What Mick McCarthy Must Do In The Next Two Years As Ireland Manager

To put it politely, Irish football is in a state of crisis at the moment. After a miserable 2018, which consisted of relegation from the UEFA Nations League as well as controversy within the squad, Martin O’Neill parted ways with the Irish football team. Now, Mick McCarthy has been handed the unenviable task of managing the team during their EURO 2020 qualification campaign until the role is eventually handed on to Stephen Kenny. Whilst the priority for McCarthy has to be qualifying for the Euros, there are plenty of other things which he should also do to ensure his time at the helm is a success.



Kevin Kilbane, Andy Townsend, James McCarthy and Chris Hughton are just a few of the players that have played for Ireland thanks to having Irish heritage. Although some fans may not like “The Granny Rule,” it is a useful loophole which has aided the Irish team in the past. Yes, it means that “foreigners” may be playing for the team, and there is the running joke that “England’s B Team” preys on players who aren’t good enough for The Three Lions, but good enough for Éire. Still, there are some great players available that McCarthy should try and recruit. The likes of Nathan Redmond and Patrick Bamford are eligible to play for The Boys In Green and should rightly considered. The squad desperately needs improvement, and McCarthy should be trying to find any quality players regardless of their birthplace.



After lots of uncertainty, it now seems likely that Declan Rice will continue playing for Ireland despite English interest. One player whose international future is definitely secure is Michael Obafemi, and McCarthy should build the team around these two young rising stars. Rice has been receiving plaudits since the start of the season and looks like he could be a generational talent for Ireland. He’s only 19, but he has the composure of a veteran and has been one of West Ham’s most crucial players this campaign, as proven by his recent contract extension. If he does declare for Ireland, he should be picked in central midfield whenever possible, as they desperately lack the balance that he offers in the middle of the pitch. Rice is a brilliant talent that Ireland can’t afford to waste. Another promising youngster is Southampton striker Michael Obafemi, who has broken into the Saints’ first team and just scored his first Premier League goal against Huddersfield. At just 18, he isn’t the finished article yet, but he’s got the potential to do so. The duo should be kept in the first team for years to come; they are two brilliant prospects that McCarthy can’t afford to waste.



In recent years, the Irish national team has become synonymous with boring, negative, defensive football, and this needs to change. McCarthy must be adventurous with his tactics and team selections, with the focus being on winning the match rather than not losing it. In the past couple of seasons, the team has slipped below its usual standards with losses to Turkey, Wales and a draw against Georgia. During his two-year spell as boss, McCarthy needs to get Ireland playing attractive football once again and they should be destroying teams like Georgia. To get its mojo back, Ireland need to achieve the results while also entertaining on the pitch.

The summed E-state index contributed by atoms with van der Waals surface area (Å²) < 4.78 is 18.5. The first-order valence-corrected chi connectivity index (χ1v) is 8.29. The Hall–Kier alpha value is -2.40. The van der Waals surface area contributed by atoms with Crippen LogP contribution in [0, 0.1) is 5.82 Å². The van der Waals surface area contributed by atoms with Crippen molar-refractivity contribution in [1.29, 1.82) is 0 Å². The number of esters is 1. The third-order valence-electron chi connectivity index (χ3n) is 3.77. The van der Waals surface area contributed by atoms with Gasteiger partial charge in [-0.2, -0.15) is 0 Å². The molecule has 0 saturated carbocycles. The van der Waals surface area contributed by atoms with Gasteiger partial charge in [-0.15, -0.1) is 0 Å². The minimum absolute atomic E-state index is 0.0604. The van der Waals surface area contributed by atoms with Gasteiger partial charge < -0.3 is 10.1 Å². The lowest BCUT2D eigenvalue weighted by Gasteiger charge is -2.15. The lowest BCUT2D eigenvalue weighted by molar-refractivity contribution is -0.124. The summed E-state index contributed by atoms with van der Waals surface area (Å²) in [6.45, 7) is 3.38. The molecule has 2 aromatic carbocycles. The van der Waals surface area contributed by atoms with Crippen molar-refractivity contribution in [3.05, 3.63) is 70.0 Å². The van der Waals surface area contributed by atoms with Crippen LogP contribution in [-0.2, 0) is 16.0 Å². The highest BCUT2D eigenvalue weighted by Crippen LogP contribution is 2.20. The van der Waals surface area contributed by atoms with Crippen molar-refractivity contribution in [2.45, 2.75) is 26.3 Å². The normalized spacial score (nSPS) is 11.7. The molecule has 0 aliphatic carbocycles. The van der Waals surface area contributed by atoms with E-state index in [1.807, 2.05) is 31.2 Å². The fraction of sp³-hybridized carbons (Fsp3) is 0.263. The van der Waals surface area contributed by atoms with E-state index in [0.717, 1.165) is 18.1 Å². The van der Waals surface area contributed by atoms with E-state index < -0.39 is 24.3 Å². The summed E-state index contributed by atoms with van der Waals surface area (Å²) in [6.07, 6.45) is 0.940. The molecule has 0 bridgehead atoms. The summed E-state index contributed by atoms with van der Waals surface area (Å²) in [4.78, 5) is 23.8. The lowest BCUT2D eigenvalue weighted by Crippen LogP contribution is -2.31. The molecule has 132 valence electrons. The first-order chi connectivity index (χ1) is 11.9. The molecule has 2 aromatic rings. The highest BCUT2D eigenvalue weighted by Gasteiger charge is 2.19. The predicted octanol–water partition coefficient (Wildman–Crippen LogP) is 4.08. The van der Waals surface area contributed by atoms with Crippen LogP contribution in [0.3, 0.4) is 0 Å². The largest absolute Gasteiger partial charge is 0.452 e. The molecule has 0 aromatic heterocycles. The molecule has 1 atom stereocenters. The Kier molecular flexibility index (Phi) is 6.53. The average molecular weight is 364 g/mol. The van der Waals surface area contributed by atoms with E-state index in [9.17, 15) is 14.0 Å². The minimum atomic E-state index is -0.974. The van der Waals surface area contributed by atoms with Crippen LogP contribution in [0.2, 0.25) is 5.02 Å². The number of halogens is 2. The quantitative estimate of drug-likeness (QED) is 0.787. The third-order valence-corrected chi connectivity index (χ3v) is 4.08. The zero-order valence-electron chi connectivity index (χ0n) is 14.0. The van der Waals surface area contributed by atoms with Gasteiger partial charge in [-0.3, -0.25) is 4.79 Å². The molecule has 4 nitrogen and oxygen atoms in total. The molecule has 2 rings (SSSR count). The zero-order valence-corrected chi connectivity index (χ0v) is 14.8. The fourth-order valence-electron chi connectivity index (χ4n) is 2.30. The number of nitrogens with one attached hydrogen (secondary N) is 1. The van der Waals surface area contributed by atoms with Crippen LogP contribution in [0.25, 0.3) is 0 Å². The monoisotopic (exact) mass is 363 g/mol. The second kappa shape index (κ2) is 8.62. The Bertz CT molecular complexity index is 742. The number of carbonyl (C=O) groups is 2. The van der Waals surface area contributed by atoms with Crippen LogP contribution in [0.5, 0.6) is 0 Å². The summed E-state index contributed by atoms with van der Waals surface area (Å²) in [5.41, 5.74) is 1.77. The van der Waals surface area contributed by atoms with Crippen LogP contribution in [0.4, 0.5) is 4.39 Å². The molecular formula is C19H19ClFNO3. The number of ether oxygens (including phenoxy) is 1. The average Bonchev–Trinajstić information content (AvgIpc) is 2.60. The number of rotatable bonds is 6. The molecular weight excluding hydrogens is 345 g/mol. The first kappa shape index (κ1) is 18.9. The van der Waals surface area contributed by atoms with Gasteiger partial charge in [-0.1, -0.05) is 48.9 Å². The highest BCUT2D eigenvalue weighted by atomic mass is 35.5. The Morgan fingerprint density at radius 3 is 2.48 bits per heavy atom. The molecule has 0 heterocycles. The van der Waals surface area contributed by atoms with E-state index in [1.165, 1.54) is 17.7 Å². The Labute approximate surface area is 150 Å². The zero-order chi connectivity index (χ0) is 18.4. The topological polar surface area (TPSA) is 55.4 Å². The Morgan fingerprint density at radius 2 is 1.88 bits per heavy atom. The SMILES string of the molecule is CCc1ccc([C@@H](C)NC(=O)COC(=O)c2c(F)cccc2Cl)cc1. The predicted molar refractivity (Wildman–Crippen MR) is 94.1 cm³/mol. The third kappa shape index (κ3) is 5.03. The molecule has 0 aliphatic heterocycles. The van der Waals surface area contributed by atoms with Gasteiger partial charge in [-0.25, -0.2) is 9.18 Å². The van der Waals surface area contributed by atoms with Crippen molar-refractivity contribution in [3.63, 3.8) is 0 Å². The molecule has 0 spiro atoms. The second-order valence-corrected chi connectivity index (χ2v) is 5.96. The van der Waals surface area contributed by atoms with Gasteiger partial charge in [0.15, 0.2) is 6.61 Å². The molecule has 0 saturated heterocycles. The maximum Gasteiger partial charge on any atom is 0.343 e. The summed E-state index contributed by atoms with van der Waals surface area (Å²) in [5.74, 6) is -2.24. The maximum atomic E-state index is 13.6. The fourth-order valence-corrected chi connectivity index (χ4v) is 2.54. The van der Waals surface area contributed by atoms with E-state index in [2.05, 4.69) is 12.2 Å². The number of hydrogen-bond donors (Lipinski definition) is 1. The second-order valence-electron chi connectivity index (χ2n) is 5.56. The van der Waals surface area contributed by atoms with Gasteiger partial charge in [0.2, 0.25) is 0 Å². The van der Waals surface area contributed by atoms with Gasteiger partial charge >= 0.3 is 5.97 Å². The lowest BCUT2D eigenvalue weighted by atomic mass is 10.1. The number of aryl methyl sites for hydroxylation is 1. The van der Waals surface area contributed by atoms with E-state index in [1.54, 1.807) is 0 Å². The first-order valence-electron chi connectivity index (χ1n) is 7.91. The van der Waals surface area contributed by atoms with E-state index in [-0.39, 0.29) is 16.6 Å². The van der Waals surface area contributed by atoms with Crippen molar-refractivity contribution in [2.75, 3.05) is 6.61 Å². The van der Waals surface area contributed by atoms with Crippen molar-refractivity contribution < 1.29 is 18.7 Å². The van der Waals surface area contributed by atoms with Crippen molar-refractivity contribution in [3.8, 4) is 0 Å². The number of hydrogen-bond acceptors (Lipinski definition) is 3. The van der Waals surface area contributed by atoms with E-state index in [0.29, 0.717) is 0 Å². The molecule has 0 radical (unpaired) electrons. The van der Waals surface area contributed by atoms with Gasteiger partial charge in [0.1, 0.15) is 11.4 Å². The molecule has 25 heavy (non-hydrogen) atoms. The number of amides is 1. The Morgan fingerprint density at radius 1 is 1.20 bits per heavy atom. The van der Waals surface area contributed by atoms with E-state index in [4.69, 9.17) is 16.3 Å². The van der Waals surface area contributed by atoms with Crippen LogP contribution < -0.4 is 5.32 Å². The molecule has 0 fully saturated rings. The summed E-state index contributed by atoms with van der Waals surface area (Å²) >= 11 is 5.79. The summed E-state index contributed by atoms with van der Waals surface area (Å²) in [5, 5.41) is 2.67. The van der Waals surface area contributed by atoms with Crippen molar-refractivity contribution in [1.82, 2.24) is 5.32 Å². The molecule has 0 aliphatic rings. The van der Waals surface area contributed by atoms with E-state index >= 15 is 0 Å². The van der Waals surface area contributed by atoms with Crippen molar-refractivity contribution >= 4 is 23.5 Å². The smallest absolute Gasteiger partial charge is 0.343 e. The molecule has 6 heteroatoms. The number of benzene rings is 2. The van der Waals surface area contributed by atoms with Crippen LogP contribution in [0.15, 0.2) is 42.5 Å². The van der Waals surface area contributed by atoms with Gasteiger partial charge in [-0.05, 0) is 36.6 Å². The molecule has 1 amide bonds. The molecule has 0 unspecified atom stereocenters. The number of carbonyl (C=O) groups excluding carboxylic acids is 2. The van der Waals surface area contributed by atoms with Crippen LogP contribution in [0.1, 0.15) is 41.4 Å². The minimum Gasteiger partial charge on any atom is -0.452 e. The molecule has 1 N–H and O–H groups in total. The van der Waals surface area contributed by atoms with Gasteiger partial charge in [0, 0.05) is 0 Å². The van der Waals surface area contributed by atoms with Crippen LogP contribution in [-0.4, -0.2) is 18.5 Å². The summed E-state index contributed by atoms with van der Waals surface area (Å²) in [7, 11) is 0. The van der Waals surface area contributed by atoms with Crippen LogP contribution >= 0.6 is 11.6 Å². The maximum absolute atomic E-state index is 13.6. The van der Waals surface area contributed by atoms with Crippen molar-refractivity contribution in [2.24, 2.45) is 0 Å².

There is an embarrassing situation that seems to happen far too often in Irish football; dual-nationality players switching allegiances. Recently Jack Grealish and Liam Kelly have made the jump across the Irish Sea to England after representing Ireland at youth level. When news breaks that a player has made the switch, it is humiliating for every Irish fan and it reaffirms their status as “England’s B Team”. There are two ways in which Ireland and Mick McCarthy can prevent this from happening: either become as good as England, or cap dual-nationality players at the senior level a lot sooner. Realistically, the latter option is the only feasible one, and as soon as an exciting player emerges onto the spotlight, McCarthy should cap them in a competitive game to prevent them from eventually switching allegiances. Hopefully over time, Ireland will become a more respected footballing nation and it will be an honour to represent The Boys in Green, rather than just a backup option.



As much as Irish fans won’t want to, they should humble themselves and take a leaf out of England’s book. Their close rivals have started to phase out elder players and introduce much younger talents with a higher ceiling. Over the next two years, McCarthy should start doing this to set up strong foundations for the future. Experienced players like Richard Keogh, Stephen Ward and David Meyler should step down to make way for the next generation, similar to what Gary Cahill, Ashley Young and Jamie Vardy have done after last summer’s World Cup. This squad needs new talent and new ideas, and introducing new players is just the first of many steps that must be taken in order to turn around their fortunes.


As so many national teams, from Sweden to Croatia, have made their supporters fall in love over the past two years, Ireland has made its supporters shrivel up in embarrassment and disgust since the 2016 Euros; they’re headed downhill at high speed, and it’s up to McCarthy to turn it around. It’s high time that Ireland restores the nation’s pride in their squad, and in order to do so, they must blood in promising youngsters, strive towards an exciting, attacking strategy on the pitch, and work to qualify for EURO 2020. Whether Mick McCarthy will pull it off, only time will tell.

By: Thomas Owen

Photo: Gettty